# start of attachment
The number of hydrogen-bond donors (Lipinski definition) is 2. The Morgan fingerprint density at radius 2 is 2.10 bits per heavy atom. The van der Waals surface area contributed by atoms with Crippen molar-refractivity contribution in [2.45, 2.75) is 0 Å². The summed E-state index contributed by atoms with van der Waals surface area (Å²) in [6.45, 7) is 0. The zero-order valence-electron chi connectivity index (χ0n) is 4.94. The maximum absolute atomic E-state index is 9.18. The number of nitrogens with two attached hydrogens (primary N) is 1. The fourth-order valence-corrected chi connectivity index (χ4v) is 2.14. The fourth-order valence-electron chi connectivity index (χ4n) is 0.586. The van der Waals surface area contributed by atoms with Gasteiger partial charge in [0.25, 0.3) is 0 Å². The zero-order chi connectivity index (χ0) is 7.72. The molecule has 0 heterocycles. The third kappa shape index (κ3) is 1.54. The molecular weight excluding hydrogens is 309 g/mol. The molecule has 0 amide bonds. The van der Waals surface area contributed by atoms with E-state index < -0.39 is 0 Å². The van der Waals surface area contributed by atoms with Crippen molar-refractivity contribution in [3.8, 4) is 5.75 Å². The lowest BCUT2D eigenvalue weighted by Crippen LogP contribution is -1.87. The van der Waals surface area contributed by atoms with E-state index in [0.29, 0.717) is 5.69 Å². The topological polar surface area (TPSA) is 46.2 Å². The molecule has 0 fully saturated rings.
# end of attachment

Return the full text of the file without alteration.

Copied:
The number of hydrogen-bond donors (Lipinski definition) is 2. The Morgan fingerprint density at radius 2 is 2.10 bits per heavy atom. The van der Waals surface area contributed by atoms with Crippen molar-refractivity contribution in [2.45, 2.75) is 0 Å². The summed E-state index contributed by atoms with van der Waals surface area (Å²) in [6.45, 7) is 0. The zero-order valence-electron chi connectivity index (χ0n) is 4.94. The maximum absolute atomic E-state index is 9.18. The number of nitrogens with two attached hydrogens (primary N) is 1. The fourth-order valence-corrected chi connectivity index (χ4v) is 2.14. The fourth-order valence-electron chi connectivity index (χ4n) is 0.586. The van der Waals surface area contributed by atoms with Gasteiger partial charge in [0.25, 0.3) is 0 Å². The zero-order chi connectivity index (χ0) is 7.72. The molecule has 0 heterocycles. The third kappa shape index (κ3) is 1.54. The molecular weight excluding hydrogens is 309 g/mol. The molecule has 0 amide bonds. The van der Waals surface area contributed by atoms with E-state index < -0.39 is 0 Å². The van der Waals surface area contributed by atoms with Crippen molar-refractivity contribution in [3.8, 4) is 5.75 Å². The lowest BCUT2D eigenvalue weighted by Crippen LogP contribution is -1.87. The van der Waals surface area contributed by atoms with E-state index in [0.29, 0.717) is 5.69 Å². The topological polar surface area (TPSA) is 46.2 Å². The molecule has 0 fully saturated rings.